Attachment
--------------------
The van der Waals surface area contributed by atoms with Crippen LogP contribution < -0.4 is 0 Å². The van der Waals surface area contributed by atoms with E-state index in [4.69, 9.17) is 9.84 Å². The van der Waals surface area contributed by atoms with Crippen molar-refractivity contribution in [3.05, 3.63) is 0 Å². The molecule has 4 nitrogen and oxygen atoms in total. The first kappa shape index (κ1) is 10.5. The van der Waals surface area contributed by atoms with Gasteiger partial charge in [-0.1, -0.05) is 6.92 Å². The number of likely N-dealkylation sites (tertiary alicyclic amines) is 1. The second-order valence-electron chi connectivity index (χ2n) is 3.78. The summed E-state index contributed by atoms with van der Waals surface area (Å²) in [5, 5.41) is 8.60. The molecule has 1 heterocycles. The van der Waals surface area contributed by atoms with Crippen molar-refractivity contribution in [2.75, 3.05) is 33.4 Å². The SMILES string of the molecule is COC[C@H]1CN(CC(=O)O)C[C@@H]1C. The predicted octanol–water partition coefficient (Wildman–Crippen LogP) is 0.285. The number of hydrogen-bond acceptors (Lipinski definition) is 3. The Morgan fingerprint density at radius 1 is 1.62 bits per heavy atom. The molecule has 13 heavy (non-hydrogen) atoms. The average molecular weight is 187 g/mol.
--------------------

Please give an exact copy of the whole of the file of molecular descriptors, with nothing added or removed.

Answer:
The van der Waals surface area contributed by atoms with Crippen LogP contribution < -0.4 is 0 Å². The van der Waals surface area contributed by atoms with E-state index in [4.69, 9.17) is 9.84 Å². The van der Waals surface area contributed by atoms with Crippen molar-refractivity contribution in [3.05, 3.63) is 0 Å². The molecule has 4 nitrogen and oxygen atoms in total. The first kappa shape index (κ1) is 10.5. The van der Waals surface area contributed by atoms with Gasteiger partial charge in [-0.1, -0.05) is 6.92 Å². The number of likely N-dealkylation sites (tertiary alicyclic amines) is 1. The second-order valence-electron chi connectivity index (χ2n) is 3.78. The summed E-state index contributed by atoms with van der Waals surface area (Å²) in [5, 5.41) is 8.60. The molecule has 1 heterocycles. The van der Waals surface area contributed by atoms with Crippen molar-refractivity contribution in [2.75, 3.05) is 33.4 Å². The SMILES string of the molecule is COC[C@H]1CN(CC(=O)O)C[C@@H]1C. The predicted octanol–water partition coefficient (Wildman–Crippen LogP) is 0.285. The number of hydrogen-bond acceptors (Lipinski definition) is 3. The Morgan fingerprint density at radius 1 is 1.62 bits per heavy atom. The molecule has 13 heavy (non-hydrogen) atoms. The average molecular weight is 187 g/mol.